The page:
The hashtag, JeSuisCharlie, has been a very controversial topic, because it involves people of different religions and ethnicities. It fights for freedom of speech and self-expression, while involving the so-called correlation between terrorism and Islam. The movement started in France because of a tragedy that occurred on January 7th, 2015. A magazine by the name of Charlie Hebdo had published cartoons with offensive images of the prophet Muhammad, which angered Muslims around the world. Portraying images of any prophet is against Islam, and Charlie Hebdo not only portrayed images, those images were sexualized. This added to the anger. Two extremist Muslims took their anger too far by entering the offices of Charlie Hebdo on January 7th and killing 12 individuals. Everyone wants the freedom to express his or her views without any consequence, which is why the movement, Je Suis Charlie, started and then spread so quickly. People want extremists to know that they don’t fear someone who uses weapons against pens.

The hashtag, CharlieHebdo, was also developed to cover topics relevant to the murders and the magazine. Supporters of both hashtags have developed poems, songs, and illustrations. They fight for freedom of speech for people all around the world. A popular slogan was developed that states, “A cartoon will never be a crime. Murder is.” Even an app was developed for Je Suis Charlie. Most people feel that it is ridiculous for someone to murder others simply because of a drawing.

Not long after this event, a movie, called “Timbuktu,” was released about the jihadist invasion of Mali. Jacques-Alain Bénisti, the mayor of  Villiers-sur-Marne, almost banned the screening of the movie, saying that it was “an apology for terrorism.” This hypocrisy in France, regarding free speech, was widely criticized. How is Charlie Hebdo given the ability to publish whatever it wants regarding muslims, but an anti-jihadist movie has to be banned? Bénisti hadn’t even seen the movie but claimed that young individuals might come to see the jihadists as role models. Due to all of the backlash, Bénisti apologized for his actions and agreed to reschedule the screening.

Varying opinions on the movement, Je Suis Charlie, have been portrayed in articles worldwide. The hashtag JeNeSuisPasCharlie was developed for people who are somewhat against the movement. While most of the people against the movement believe in freedom of speech, they don’t think that Charlie Hebdo was using his wisely. They believe that the magazine portrayed more hatred towards Muslims than it did anything else. Hebdo tried arguing the images were simply humorous, however, Muslims most likely found them to be extremely offensive. It’s also absurd to think that the cartoons are simply comedic and that they have no consequences. The images are insulting towards such a strong and powerful figure in Islam. It should be quite obvious that they would be offensive.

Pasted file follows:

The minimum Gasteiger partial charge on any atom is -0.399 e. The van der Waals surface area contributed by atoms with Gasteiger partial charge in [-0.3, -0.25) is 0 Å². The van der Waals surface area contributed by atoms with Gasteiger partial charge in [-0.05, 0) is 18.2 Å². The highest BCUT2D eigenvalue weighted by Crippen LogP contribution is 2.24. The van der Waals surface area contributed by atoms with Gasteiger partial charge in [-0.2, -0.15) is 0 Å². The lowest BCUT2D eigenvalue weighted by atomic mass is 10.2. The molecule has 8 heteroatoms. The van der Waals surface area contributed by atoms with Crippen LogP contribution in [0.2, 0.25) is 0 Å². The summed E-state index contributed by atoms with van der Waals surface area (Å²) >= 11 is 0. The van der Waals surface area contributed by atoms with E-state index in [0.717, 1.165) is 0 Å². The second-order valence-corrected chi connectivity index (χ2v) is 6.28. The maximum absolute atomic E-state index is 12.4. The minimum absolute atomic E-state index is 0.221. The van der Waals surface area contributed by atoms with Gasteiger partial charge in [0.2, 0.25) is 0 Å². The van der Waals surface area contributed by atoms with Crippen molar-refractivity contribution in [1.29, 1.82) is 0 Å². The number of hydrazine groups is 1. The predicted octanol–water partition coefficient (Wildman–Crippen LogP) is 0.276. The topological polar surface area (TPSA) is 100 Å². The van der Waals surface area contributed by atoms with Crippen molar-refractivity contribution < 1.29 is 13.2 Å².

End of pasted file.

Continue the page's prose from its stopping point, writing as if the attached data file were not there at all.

Despite the beliefs that these individuals have, they do not condone the murders. These murders add to the negative reputation that Islam has already been given. People argue that while this was a great tragedy, there are many larger issues in the world that should be fought for and brought to everyone’s attention. At the time of these murders in France, there was an even larger massacre in Kenya. Nobody created a hashtag for that. There are arguments that this was due to the different races affected by the two tragedies, white versus black. There is also a great emphasis in the news of tragedies that Muslims cause. Tragedies that occur to Muslim communities are rarely brought to attention. These issues revolve around race and religion, which is why JeSuisCharlie is such a controversial topic.

Gary Trudeau, a cartoonist, portrayed his opinions on the murders in France and the images published by Charlie Hebdo. He was quoted in an article in The Atlantic that stated, “…Western societies focus on radical Islamism as the real, or the only, enemy. This focus is part of the consensus about mournable bodies, and it often keeps us from paying proper attention to other, ongoing, instances of horrific carnage around the world…” He also points out a previous issue that occurred in Denmark. A newspaper had published images of Muhammad simply to provoke the Muslim community and see how they would respond. He related this to Charlie Hebdo by stating, “By punching downward, by attacking a powerless, disenfranchised minority with crude, vulgar drawings closer to graffiti than cartoons, Charlie wandered into the realm of hate speech…” The article explains that these viewpoints are placing the blame on the individuals murdered rather than the murderers themselves. Trudeau says that satire is not funny if it is attacking the underdogs in a community. The article argues that it is difficult to determine the true underdog in a community, which would make his point irrelevant.

All three hashtags, JeSuisCharlie, JeNeSuisPasCharlie, and CharlieHebdo, are used to express varying opinions on the topic of the tragedy that occurred on January 7th. This movement is being expressed worldwide in order to portray to extremists everywhere that people aren’t going to live in fear. That all people will stick together and not be silenced by acts of violence against their freedom of self-expression.